A measure of the racial/ethnic diversity of students at the school. This measure assesses the degree to which there is varied representation of different groups, not simply the percentage of minorities.
Debt Score (4x)
Student loans are a critical resource that opens up access to graduate school for students who otherwise may not be able to attend. But while taking on debt is often necessary, we believe quality programs should not burden students with an unaffordable amount of debt, as measured by typical debt loads, default rates and repayment rates.
Our debt score looks at that following factors to determine this:
Average amount of debt for graduates from the school and major for that specific award level (ie. master's, doctorate).
Average amount of debt for graduates from the school and major for all graduate degrees.
Average amount of debt for graduates from the school and major for all degree levels (including undergrad).
Average amount of debt for graduates from the school as a whole.
Degree default rate
Average loan default rate for graduates from the school and major for that specific award level (ie. master's, doctorate).
Grad-level default rate
Average loan default rate for graduates from the school and major for all graduate degrees.
All-level default rate
Average loan default rate for graduates from the school and major for all degree levels (including undergrad).
College default rate
Average loan default rate for graduates from the school as a whole.
College debt repayment rate
The rate at which students from the school are making progress paying down their student loans up to 7 years after graduation.
The default rate data by college is obtained from the Department of Education’s Federal Student Aid (FSA) Cohort Default Rate (CDR) data. The figure we use is the weighted average of three different annual cohorts, based on the most recently available default rate data.
The rest of the data for this factor comes from the Department of Education’s College Scorecard. The final default rate data is calculated as the weighted average of each of the four years of cohort data reported.
For the repayment rates, we take the weighted average of four cohorts of borrowers: those who graduated 1, 3, 5 and 7 years prior.
Employment Score (8x)
With our employment score, we seek to get an estimate of your likelihood of getting a job after graduation. We used the Department of Education’s College Scorecard data for this.
The employment rate is calculated using two figures: the number of graduates reported to be working and not enrolled, and the number of graduates reported to be not working, nor enrolled elsewhere.
The employment score is calculated using the following factors:
Degree employment rate
Average employment rate for graduates from the school and major for that specific award level (ie. master's, doctorate).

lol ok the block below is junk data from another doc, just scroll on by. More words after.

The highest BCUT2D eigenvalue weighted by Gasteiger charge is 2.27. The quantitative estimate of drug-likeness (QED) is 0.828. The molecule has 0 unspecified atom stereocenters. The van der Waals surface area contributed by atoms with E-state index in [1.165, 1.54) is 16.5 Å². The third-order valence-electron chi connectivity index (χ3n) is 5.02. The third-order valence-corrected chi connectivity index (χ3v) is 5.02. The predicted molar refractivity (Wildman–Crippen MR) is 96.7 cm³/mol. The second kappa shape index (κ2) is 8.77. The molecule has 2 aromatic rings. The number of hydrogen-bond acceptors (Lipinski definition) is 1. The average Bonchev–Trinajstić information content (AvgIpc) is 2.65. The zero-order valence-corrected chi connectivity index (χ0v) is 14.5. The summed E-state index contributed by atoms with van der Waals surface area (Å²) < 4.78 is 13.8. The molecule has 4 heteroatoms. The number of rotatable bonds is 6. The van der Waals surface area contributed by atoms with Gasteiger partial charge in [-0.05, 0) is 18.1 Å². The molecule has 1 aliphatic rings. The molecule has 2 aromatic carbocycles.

Grad-level employment rate
Average employment rate for graduates from the school and major for all graduate degrees.
All-level employment rate
Average employment rate for graduates from the school and major for all degree levels (including undergrad).
College employment rate
Average employment rate for graduates from the school as a whole.
Earnings Score (16x)
Our earnings score measures how much you are likely to make once you do get a job. A higher earnings rate indicates a degree that is in demand by employers and results in a greater return on your investment. We recognize that, particularly in some fields, not everyone earns a graduate degree with the expectation of a significant earnings boost. But we believe a graduate degree should, at the minimum, lead to a job with livable wages, so we also look at how likely students are to go on to earn low salaries.
The earnings and poverty rate data we use are obtained from the Education Department’s College Scorecard data, and both represent a weighted average of the two cohort years provided. The earnings data indicates the overall median earnings, while the poverty rate is a measure of the number of graduates whose earnings are less than 150% of the poverty line for that year.
This score is made up of the following specific factors:
Average earnings for graduates from the school and major for that specific award level (ie. masters, doctorate).
Average earnings for graduates from that school and major for all graduate degrees.
Average earnings for graduates from that school and major for all degree levels (including undergrad).
Average earnings for graduates from the school as a whole.
Degree poverty rate
Average poverty rate for graduates from the school and major for that specific award level (ie. masters, doctorate).
Grad-level poverty rate
Average poverty rate for graduates from the school and major for all graduate degrees.
All-level poverty rate
Average poverty rate for graduates from the school and major for all degree levels (including undergrad).
Affordability score, in detail
The following costs were considered when calculating our affordability score:
- Tuition and fees: Graduate level tuition and fees as reported by IPEDS. For law and medical rankings, the program specific costs reported by IPEDS are used. Business school costs were sourced by our research team, typically from the school’s website.
- Living expenses: We used the average of the off-campus, not-living-with-family estimate and the on-campus estimate, as reported to IPEDS. Where only one was reported, that was used, and if neither existed, we set this to the average reported for all schools, which was $15,741.
- Books and supplies: Books and supplies, as reported to IPEDS.
- Other expenses: Any other expenses reported by the school.
For tuition and fees, we used in-state rates for public institutions. We recognize this makes programs at public colleges appear more affordable than they may actually be for students who are enrolling from out of state. But there is no publicly available enrollment data that captures the residence status of graduate students, which we would need to create a cost that more accurately balances in-state and out-of-state prices.
Value score, in detail
Before calculating our final score, we removed all programs that scored in the bottom 20% for quality. We then multiplied the overall quality score by the affordability score to create a value score, which is what our final rating is driven by.
We use two parts quality to one part affordability for this calculation, which serves as an additional measure to ensure quality schools are favored over ones that are simply inexpensive.
The programs are then grouped into half-star ratings from 0 to 5, to form the star rating you see. Our final lists feature all schools with a score of 4 or higher.
Questions about our methodology? Email us at firstname.lastname@example.org